UK needs to invest in supply chain as manufacturers chase electric dreams
14 March 2018
14 March 2018
The UK must repurpose car parts factories and prepare both them and workers to build components for electric vehicles (EVs) to avoid job losses, the country’s Unite union has said.
While Germany’s Government is supporting the automotive supply chain market, Unite is fearful that the rise of electrification will mean traditional parts being built in Britain will fall by the wayside and instead, manufacturers with plants in the country will source components from abroad. It calls on government to ′support supply chain companies to invest, re-tool and upskill’ for new products.
A report issued by the union suggests that a number of the 30,000 components that make up a vehicle will change or be made redundant by EV technology. This impact needs to be mapped to ensure that companies can adapt and change rather than close, risking jobs and hitting the UK economy.
General Secretary of Unite, Len McKlusky, said: ′No industry is static. The emergence of electric, internet-connected and driverless technology, herald changes unseen since the end of the horse-drawn era. We want investment in new sustainable technology. We want to see high-skilled secure jobs on decent pay and for the UK automotive sector to hold its own against Germany, the United States, Southern Asia and China.’
Recent figures released by the Society of Motor Manufacturers and Traders (SMMT) revealed that 1.67 million vehicles were produced in the UK during 2017, down 3% compared to the previous year. In addition, a record 2.72 million engines were also produced, with many of them exported.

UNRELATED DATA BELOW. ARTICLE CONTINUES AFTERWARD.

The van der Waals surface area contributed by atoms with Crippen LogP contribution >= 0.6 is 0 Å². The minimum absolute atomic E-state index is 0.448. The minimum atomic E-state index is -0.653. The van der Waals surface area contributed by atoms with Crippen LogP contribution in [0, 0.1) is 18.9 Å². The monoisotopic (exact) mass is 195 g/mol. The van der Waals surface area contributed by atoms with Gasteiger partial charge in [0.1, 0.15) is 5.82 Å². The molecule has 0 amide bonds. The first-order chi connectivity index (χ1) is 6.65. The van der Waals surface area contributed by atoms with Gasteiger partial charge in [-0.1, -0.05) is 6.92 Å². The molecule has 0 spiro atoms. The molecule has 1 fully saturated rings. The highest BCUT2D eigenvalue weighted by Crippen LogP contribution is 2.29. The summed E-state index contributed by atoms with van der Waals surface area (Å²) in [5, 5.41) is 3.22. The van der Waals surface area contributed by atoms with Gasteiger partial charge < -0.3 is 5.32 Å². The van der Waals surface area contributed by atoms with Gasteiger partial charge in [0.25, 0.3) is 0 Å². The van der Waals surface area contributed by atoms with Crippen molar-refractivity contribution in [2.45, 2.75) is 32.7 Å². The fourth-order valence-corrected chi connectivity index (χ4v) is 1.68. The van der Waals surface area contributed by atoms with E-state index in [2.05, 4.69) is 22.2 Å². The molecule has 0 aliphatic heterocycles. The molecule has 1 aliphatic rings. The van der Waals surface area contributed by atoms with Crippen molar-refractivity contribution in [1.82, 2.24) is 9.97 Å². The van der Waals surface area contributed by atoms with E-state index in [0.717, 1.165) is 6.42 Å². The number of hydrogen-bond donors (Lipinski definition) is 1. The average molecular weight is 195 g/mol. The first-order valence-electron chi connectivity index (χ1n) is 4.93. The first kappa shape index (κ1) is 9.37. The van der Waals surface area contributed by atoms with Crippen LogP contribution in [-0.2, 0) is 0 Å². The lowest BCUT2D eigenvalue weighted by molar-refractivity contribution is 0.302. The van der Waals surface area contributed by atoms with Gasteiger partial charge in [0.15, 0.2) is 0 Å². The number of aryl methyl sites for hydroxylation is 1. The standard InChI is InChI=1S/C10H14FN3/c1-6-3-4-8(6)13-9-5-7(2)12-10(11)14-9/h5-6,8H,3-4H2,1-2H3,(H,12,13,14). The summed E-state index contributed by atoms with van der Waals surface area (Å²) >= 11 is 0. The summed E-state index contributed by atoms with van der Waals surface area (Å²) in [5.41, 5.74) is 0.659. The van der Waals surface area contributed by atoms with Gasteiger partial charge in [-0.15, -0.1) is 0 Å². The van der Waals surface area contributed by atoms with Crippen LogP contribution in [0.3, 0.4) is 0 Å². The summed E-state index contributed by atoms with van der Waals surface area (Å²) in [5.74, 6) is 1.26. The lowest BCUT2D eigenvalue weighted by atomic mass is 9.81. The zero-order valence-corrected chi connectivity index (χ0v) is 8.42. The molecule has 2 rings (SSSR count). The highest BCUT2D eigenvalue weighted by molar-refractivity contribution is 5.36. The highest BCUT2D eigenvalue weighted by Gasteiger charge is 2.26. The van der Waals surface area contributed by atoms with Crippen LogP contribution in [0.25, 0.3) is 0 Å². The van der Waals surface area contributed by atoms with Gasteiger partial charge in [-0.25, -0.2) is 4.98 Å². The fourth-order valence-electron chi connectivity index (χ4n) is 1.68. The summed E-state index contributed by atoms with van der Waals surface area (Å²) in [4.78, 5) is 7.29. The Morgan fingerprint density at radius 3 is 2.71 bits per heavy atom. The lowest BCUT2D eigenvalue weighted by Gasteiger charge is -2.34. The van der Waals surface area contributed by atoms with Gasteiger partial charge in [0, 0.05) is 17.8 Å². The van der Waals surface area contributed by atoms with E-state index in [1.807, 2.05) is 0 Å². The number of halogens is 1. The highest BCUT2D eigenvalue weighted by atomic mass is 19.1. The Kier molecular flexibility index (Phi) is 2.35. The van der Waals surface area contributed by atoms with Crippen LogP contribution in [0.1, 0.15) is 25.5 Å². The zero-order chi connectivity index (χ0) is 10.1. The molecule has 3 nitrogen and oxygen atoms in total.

Vehicle manufacturers are increasingly turning to electric technology to combat rising CO2 figures across their sold fleets, as a result of the collapse of diesel markets across Europe. With high financial penalties likely for a number of companies due to missing targets by 2021, EVs represent the best current technology to stabilise pollution levels as attempts are made to offer a new alternative to petrol.
Electric cars already have fewer moving parts than traditional vehicles, however with much of the UK automotive industry focused on supply, recent developments have highlighted how behind the country is when it comes to electric technology. While BMW has chosen its Oxford plant to build the new electric Mini, batteries and powertrains will be imported from Germany.
Jaguar Land Rover has said it wants to build electric cars in the UK, but has said doing so will need additional energy infrastructure and land for a new plant. The company has already chosen to outsource manufacturing of its first electric model, the Jaguar I-Pace, to Magna in Austria.
Unite has also called on Ford to invest in its diesel engine plants at Dagenham and Bridgend, both of which are under threat due to the falling demand of the technology. The union believes the company could safeguard jobs by retooling the plants for electric and hybrid powertrain development.
′Ford should copy the example set by Toyota, which invested £7m into hybrid engine technology at the firm’s engine plant in Deeside, North Wales,’ the union said in its report.
The UK government has already sought to drive development in the sector, pledging £246 million (€281 million) to help build new battery technology. A national battery prototyping centre is also planned in Warwick.